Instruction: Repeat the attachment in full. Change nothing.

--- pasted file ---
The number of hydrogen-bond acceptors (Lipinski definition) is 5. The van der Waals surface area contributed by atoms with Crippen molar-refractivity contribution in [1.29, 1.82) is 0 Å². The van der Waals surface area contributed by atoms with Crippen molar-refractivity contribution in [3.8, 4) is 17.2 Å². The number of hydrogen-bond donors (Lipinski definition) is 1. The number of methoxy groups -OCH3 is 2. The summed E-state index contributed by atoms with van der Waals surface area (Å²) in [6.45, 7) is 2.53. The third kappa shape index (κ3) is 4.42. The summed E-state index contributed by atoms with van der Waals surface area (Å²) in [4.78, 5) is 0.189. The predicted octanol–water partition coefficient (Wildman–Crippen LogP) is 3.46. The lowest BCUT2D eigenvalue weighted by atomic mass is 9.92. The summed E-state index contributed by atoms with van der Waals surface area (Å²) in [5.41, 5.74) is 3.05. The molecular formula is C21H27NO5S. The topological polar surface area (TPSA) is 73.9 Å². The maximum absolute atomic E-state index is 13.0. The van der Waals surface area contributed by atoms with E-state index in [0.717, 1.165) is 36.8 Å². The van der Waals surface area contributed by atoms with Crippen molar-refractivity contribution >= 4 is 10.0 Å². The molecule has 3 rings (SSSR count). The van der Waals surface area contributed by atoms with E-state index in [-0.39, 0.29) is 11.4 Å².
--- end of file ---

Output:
The number of hydrogen-bond acceptors (Lipinski definition) is 5. The van der Waals surface area contributed by atoms with Crippen molar-refractivity contribution in [1.29, 1.82) is 0 Å². The van der Waals surface area contributed by atoms with Crippen molar-refractivity contribution in [3.8, 4) is 17.2 Å². The number of hydrogen-bond donors (Lipinski definition) is 1. The number of methoxy groups -OCH3 is 2. The summed E-state index contributed by atoms with van der Waals surface area (Å²) in [6.45, 7) is 2.53. The third kappa shape index (κ3) is 4.42. The summed E-state index contributed by atoms with van der Waals surface area (Å²) in [4.78, 5) is 0.189. The predicted octanol–water partition coefficient (Wildman–Crippen LogP) is 3.46. The lowest BCUT2D eigenvalue weighted by atomic mass is 9.92. The summed E-state index contributed by atoms with van der Waals surface area (Å²) in [5.41, 5.74) is 3.05. The molecular formula is C21H27NO5S. The topological polar surface area (TPSA) is 73.9 Å². The maximum absolute atomic E-state index is 13.0. The van der Waals surface area contributed by atoms with E-state index in [0.717, 1.165) is 36.8 Å². The van der Waals surface area contributed by atoms with Crippen molar-refractivity contribution >= 4 is 10.0 Å². The molecule has 3 rings (SSSR count). The van der Waals surface area contributed by atoms with E-state index in [-0.39, 0.29) is 11.4 Å².